As fortune would have it, the first complex show for which the team planned to use disguise was with video designer, Luke Halls, who has been using the disguise solutions for many years. “This gave us added confidence to jump into a new workflow for this show,” says Dominic.
“The panoramic video showed an ever-changing backdrop of New York, representing the rise of the original Lehman brothers who arrived as immigrants in the mid-1800s, to the fall of Lehman Brothers financial services organisation in 2008,” explained Luke Halls, the video designer who created the projection. “As well as showing the shape and scale of the city changing through time, the audience gets closer to New York as the story progresses – we approach the skyscrapers looking like a graph, then by Act 2 the city has absorbed us just as the markets became all-powerful, and then finally everything begins to turn into falling numbers, representing the financial crisis where it all finally spun out of control. It’s a very evocative piece that perfectly augmented the revolving stage set.”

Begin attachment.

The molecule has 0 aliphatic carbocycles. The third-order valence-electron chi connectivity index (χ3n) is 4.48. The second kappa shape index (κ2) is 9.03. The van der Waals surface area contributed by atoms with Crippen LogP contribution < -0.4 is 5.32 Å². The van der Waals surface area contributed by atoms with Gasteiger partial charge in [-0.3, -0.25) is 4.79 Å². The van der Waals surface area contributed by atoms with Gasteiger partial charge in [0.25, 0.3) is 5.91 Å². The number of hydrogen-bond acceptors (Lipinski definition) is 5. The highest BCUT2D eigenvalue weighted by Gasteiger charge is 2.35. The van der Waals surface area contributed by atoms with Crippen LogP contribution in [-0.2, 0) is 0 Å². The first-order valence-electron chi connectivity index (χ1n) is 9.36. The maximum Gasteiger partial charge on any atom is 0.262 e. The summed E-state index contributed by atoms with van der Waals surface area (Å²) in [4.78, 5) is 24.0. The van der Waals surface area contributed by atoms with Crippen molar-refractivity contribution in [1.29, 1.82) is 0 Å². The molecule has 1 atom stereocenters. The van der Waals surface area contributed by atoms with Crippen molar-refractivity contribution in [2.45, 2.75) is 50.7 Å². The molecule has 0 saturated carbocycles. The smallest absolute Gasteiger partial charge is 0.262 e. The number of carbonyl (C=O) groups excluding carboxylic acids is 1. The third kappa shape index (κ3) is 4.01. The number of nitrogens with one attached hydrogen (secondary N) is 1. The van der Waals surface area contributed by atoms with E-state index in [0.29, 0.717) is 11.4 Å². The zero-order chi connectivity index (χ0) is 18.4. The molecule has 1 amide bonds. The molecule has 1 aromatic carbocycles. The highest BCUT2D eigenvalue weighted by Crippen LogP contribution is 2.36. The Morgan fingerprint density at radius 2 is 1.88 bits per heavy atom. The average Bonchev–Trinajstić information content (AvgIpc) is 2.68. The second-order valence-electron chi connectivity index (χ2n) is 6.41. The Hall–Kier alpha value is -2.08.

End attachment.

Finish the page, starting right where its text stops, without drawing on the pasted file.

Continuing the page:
The set-up was powered by two 2x4pro servers with DVI VFC cards and four designer laptops. The National Theatre followed up with a second investment of two new solo servers which feature 10GB networking ports and a Pro Audio card.
The OmniCal engine has been designed to improve projection quality and setup time. OmniCal works by capturing hundreds of images of the stage and creating a ‘point cloud’, accurately calibrating projectors, and conforming pre-existing surface meshes to match reality. This is a step change in projection mapping workflows - no longer a multi-day process to map an object neatly, the capture process takes a matter of minutes, and final adjustments can be carried out offline, not intervening with projection surfaces, and enabling other disciplines in the space to proceed with their technical time. Whether it's lighting, sound, set or rehearsals, everyone benefits from the use of OmniCal on a production.